I remember that, one evening during this campaign, after hearing Conrad Eberstein deliver a rousing republican speech to a large gathering in the old M. E. church in Battle Creek, I, with a number of republicans, went over to Wakelee's hall to hear John Van Arman, who spoke at a later hour. He had got fairly started as we took seats among his eager listeners. And as we did 80, we became at once interested in every word that he uttered. In fact, from that moment he held us the most delighted of listeners during his entire speech, while at its close, and at times during the speech, we found ourselves applauding him with all the admiration of democrats. We were democrats as far as the power of his oratory over us was concerned; he held us captive just as he did them, till his speech was delivered, and then it set us free. Such was the magic power of his oratory. This was in Van Arman's best days, before that severity of manner and language set in, which has, at times, 80 much detracted from some of his later public efforts.

An incident of his practice over forty years ago has been related as follows:

“A stranger paced back and forth on the platform at the Union depot yesterlay afternoon. It was Col. John Van Arman, the well known lawyer of Chicago, and a representative of the Telegram-Herald walked up and greeted him. “Colonel,' asked the reporter, 'how about that poisoned cake you are alleged to have eaten once upon a time in Michigan in order to convince a jury that your client was not a poisoner?'

“The great criminal lawyer laughed. “That story has always been mixed up, and I'll tell you the real facts of the case for the first time. It was in 1842. I was then twenty two years old, and had been admitted to the bar two years, and was in partnership with Attorney Brown at Marshall, Mich. A woman had been indicted at Hillsdale for poisoning her husband. He lived more than a year after the poisoning, and of course she could not be indicted for murder; yet giving poison was a penitentiary offense—amounting to a life sentence then—and I was engaged to defend her. The woman's husband was a witness against her, although he died soon after the trial.

“Chemists in those days were few, and the prosecution subpoenaed the only one within a radius of 300 miles. It was proven on the trial that the husband had eaten a cake in which arsenic had been put, and he testified that one grain was a fatal dose.

“Well I took the chemist, judge and jury to a bakery and had the baker mix a cake in their presence and put in two grains of arsenic and bake the cake while they looked on. When done it was brought to the court by the judge.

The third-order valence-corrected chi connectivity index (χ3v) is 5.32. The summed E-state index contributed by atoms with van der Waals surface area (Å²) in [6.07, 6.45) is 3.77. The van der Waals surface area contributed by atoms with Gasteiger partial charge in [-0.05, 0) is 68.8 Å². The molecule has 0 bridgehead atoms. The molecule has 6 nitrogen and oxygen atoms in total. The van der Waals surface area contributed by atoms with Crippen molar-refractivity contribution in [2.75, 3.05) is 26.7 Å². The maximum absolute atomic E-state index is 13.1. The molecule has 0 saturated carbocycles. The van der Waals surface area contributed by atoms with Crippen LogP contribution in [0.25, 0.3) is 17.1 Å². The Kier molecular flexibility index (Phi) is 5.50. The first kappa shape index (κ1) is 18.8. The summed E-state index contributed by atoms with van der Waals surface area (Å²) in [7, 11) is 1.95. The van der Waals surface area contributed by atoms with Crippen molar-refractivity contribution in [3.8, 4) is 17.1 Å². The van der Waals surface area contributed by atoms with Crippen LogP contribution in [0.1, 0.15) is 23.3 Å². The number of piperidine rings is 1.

"I began by saying that the celebrated chemist had sworn that one grain of arsenic would produce death. In this cake were two grains, a fact which judge, jury and chemist acknowledged. I thereupon ate the cake, after which I began my address to the jury and spoke for three hours, at the end of which time I drew their attention to the fact that I was not dead yet and demanded the acquittal of my client, which the jury did without leaving their seats.'

“Llow did you account for your escape?' asked the reporter.

“Oh!' laughed the jolly Colonel, ‘at that time I was used to eating from six to seven grains of arsenic without feeling the worse for it.'

“The case was a celebrated oue in Michigan and as yet remembered by old settler3, pırticularly in and about Hillsdale county, and it was the making of Col. Van Arman.”

Van Arman was an honest lawyer; let the following vouch for it:

Charles Lay, now of Chicago, was justice of the peace in LeRoy, Calhoun county, when, in 1843, John Kewney, of Battle Creek, was tried befor him for the crime of burning the barn of William Wilson. His brother-in-law, Van Arman, was Wilson's counsel. During the trial Justice Lay, after listening' to the discussion of a point of law by the lawyers, for an hour or more, and still being so fogged that he could not come to a clear decision on the point, finally called Van Arman aside and asked him which one was right on the question. Van Arman* replied, “My opponent is right, and I am wrong." “This convinced me,” says Justice Lay, “that Van Arman was an honest lawyer; he was so to me at any rate.”

We give a little incident to show how the justice got out of an unpleasant "fix' during this trial. Mr. Lay, having no blanks, had written out the warrant for Kewney's arrest, from memory, and had failed to put in the first sentence: “To any sheriff or constable in the county, etc." While the lawyers were discussing the defect in the warrant, he was writing a new one, which, when finished, he gave to Ira Case, the constable, with instructions as to its use. And when the lawyers had finished their wrangle over the defective warrant, he formally discharged Kewney from the suit. The latter, overjoyed at his supposed release from the trial, was leaving the room when constable Case re-arrested him. He was then tried, the suit lasted nearly a week, found guilty and bound over for final trial in the circuit court at Marshall, where through Van Arman's able inanagement he was convicted, and sentenced to five years in the state prison. He was not long there, for, while out of prison one day, with a squad of convicts, quarrying stone, he escaped from the officer in charge and was never re-arrested. It was afterwards learned that he went to Mishawaka, where he died a number of years ago.

I give the following incident which led to one of the most remarkable trials in central Michigan. While Mr. Chas. Lay, in 1841 or 1842, was building a barn for Mr. Bishop, brother-in-law of Ephraim Harrison, he boarded with the latter a part of the time. This was in South Climax. Harrison, knowing that Lay was fond of reading, said to him: “You will find a lot of newspapers in that trunk which will afford you all the reading you want.” One day while he was searching for new reading matter among the papers, he discovered that the bottom of the trunk was covered with silver dollars—bogus dollars, that had been struck off, but had not yet been milled. He quietly slipped two into his pocket and, putting the papers back in the trunk, closed it and went to his work. The next day he consulted Daniel B. Eldred of Climax. The result was that constable Ira Case was soon equipped with the proper papers, and sgarch was made on Harrison's premises, which led to the discovery of all the tools and implements for making bogus money. And to the astonishment of the people in central Michigan, John Gove Bean, deputy sheriff of Calhoun county, a well known and highly respected citizen of Marshall, was arrested as the head of this gang of counterfeiters. He was

*After the trial Van Arman said to Justice Lay, “When we lawyers "fog up" a point of law, and you can't see your way clear, just cling to the common sense of the case and you'll come out right."